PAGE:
In Your Market Basket: A Lesson in Holiday Table Manners
Every newspaper editor often finds this kind of a query in the mail;Dear Editor—My early training in etiquette was much neglected. Now I have made a fortune, travel considerably and am often embarrassed by my Ignorance about table manners. Will you aid me? – Signed “WorriedTable manners are, of course, for the home table all of the year around, but it is at the holiday season when dinner engagements are most numerous, that a great many persons require a little extra preparedness.The experienced hostess will see that forks and spoons are placed in the order in which they are to be used. If the dinner is of many courses, the appropriate silver is laid with each course.Soup should be dipped away, never toward the individual. If clear soup is served in cups, a small round bowled spoon is used, or the bouillon may be sipped from the cup.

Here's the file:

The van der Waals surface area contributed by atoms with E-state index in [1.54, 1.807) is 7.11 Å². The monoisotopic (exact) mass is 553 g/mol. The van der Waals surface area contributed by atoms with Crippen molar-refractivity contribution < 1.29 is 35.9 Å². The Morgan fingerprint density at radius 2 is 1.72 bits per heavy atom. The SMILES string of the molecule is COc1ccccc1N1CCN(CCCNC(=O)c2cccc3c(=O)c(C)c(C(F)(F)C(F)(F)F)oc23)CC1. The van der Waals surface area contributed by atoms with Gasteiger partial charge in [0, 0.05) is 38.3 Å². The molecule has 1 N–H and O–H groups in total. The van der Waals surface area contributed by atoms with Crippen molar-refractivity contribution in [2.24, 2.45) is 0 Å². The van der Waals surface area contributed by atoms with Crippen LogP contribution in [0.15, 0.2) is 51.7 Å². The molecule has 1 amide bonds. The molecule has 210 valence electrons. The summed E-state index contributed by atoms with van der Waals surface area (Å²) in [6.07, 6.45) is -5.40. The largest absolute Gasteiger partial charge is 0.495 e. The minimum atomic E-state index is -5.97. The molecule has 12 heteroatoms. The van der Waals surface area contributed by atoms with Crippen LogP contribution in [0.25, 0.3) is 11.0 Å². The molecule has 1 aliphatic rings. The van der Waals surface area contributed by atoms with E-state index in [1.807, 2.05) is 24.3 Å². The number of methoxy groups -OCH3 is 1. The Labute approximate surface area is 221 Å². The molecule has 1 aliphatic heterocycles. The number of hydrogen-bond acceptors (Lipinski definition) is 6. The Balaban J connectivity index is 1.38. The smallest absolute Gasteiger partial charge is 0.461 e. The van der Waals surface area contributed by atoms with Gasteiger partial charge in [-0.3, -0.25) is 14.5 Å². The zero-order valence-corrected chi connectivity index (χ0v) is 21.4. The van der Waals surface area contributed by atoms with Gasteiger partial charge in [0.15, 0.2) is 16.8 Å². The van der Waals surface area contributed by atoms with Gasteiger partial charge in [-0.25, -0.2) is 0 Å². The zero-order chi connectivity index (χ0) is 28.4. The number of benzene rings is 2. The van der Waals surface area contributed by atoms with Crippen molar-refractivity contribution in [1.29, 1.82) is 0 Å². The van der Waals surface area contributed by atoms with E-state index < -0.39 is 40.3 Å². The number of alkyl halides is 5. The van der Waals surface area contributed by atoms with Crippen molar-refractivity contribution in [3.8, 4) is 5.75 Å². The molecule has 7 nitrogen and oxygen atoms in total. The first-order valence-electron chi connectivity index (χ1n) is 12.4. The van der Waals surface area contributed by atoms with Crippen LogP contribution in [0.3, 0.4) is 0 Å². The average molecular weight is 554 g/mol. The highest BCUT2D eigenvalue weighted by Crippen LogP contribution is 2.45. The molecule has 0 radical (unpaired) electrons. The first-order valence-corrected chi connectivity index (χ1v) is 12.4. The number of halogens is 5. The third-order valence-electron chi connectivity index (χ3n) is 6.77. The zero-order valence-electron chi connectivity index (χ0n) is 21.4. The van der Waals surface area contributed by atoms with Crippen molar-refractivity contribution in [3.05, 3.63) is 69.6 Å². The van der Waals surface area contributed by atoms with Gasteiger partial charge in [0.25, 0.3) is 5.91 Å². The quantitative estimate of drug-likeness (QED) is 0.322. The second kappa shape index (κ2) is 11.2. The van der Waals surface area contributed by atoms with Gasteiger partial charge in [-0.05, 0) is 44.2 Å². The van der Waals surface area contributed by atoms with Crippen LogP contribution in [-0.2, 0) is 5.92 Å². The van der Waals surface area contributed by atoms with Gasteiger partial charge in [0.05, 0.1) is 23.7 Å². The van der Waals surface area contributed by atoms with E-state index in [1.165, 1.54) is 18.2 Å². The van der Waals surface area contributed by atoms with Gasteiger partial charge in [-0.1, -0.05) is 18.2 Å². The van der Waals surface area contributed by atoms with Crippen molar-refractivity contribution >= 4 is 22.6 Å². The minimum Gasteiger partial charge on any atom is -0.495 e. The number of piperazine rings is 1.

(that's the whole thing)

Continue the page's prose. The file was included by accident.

The knife should never be held in the left hand, but the fork may be transferred to the right hand. The English way of keeping the fork in the left hand is the present fashion among very fastidious society folk.At the end of the course the knife and fork should be placed side by side with the tips in the middle of the plate and the handles resting on its edge. —From Kiddi Bye in the San Luis Obispo Daily Telegram, December, 1916
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